Ronald Fatoullah & Associates - Elder Law

Great Neck Estate Planning And Elder Law Blog

Preparing for long-term care

The most expensive part of your retirement may be long-term care. Not everyone plans for it, but it is an emerging need and not having a plan to pay for it can leave you with limited options. According to the U.S. Health and Human Services Department, if you are 65 years or older, you have a 70% chance of needing long-term care (LTC).

Although it is difficult to predict how long you will need LTC, the average time ranges between two and four years. Because this type of care is so expensive, it is never too early to start saving. Preparing early gives you the opportunity to choose what you want before you are unable to make those decisions for yourself.

Find out all aspects of estate planning that apply to you

Your estate plan is one that outlines what you want to happen with your assets when you pass away. This is conveyed in the will and through trusts. It is imperative that you do handle the creation of these so that your estate doesn't have to be distributed through the intestate process that is set by New York law. We know that this might seem like a daunting task, but we are here to help you through it all.

There are some other aspects of the estate plan that you need to think carefully about. Some of these might not apply to your situation so just don't worry about them if you don't need them.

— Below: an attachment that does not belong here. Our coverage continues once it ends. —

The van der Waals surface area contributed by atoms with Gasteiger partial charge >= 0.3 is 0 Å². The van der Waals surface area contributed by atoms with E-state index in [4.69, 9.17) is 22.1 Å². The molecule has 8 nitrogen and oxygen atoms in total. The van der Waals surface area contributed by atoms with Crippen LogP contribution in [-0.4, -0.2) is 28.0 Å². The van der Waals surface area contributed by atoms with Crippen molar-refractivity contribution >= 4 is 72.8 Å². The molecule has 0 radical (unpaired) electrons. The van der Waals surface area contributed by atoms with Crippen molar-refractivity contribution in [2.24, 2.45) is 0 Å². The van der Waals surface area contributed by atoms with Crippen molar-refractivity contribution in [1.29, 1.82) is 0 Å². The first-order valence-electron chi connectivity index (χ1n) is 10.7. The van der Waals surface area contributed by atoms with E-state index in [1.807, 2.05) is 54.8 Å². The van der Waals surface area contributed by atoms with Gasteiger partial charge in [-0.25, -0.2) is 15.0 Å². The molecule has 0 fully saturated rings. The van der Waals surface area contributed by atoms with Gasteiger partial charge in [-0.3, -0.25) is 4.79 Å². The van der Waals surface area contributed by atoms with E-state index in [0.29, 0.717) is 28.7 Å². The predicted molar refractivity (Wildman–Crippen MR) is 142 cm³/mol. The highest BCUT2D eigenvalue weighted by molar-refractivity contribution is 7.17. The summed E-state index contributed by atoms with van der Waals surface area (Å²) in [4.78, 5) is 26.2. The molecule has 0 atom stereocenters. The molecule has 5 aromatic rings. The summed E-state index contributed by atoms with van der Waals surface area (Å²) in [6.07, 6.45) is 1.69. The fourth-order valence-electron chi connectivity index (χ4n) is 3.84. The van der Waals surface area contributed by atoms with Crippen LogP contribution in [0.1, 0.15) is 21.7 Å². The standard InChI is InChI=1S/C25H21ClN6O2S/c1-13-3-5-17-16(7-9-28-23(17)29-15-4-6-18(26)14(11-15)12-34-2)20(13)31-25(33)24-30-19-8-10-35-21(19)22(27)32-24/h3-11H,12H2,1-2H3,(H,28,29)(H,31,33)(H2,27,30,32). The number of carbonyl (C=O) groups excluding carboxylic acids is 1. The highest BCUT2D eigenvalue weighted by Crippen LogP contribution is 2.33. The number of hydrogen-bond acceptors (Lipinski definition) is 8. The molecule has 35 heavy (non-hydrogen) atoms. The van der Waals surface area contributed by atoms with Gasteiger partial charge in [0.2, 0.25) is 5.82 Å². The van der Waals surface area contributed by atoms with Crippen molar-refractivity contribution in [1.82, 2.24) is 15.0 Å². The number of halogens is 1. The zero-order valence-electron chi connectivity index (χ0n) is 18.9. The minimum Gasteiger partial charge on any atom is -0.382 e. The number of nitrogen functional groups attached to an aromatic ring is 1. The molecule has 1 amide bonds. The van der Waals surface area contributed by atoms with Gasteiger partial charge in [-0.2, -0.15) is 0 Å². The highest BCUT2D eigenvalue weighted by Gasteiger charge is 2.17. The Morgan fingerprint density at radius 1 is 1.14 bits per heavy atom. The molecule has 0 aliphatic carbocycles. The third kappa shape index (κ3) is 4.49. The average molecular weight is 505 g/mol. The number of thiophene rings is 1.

• Guardianship designations: If you have minor children at home, you need to make a plan for what happens with them if you and their other parent pass away, and they are left without a parent.
  • Financial power of attorney: You should name someone who can handle your financial affairs if you aren't able to make decisions for yourself. This would only go into effect if you were incapacitated.
  • Medical plans: Create a health care power of attorney designation and a living will so that your plans for your medical care are clearly outlined. This helps to ensure that you only have the types of medical care you want if you can't speak up for yourself.
  • Letter of instruction: The letter of instruction isn't kept with the other estate planning documents. Instead, you keep it somewhere easy to find so that your loved ones can refer to it to find out any special instructions you have, such as your funeral plans.

Medicaid planning: Beware of the look-back period before applying

As a person ages, their medical care needs might increase. This comes at a time when their income might be decreasing. By the time they are retired, they might need considerable care, but they might not have the money to cover that care.

There are two programs that senior citizens might be able to use to help cover the medical costs they will face. Medicare is one that workers are entitled to that they have paid for through payroll withholding. Medicaid is a needs-based program that has specific income and asset requirements.

Guardianships over adult parents might be necessary as they age

As adults age, they might begin to show signs of dementia and other age-related conditions. When the mind begins to slip and they can't understand how decisions impact them or relay decisions they make, it might be time to establish a guardianship for senior care. This isn't an easy thing to think about if you are dealing with your parent's decline, but it is a way that you can truly help them to be able to enjoy as much peace as possible in their final days.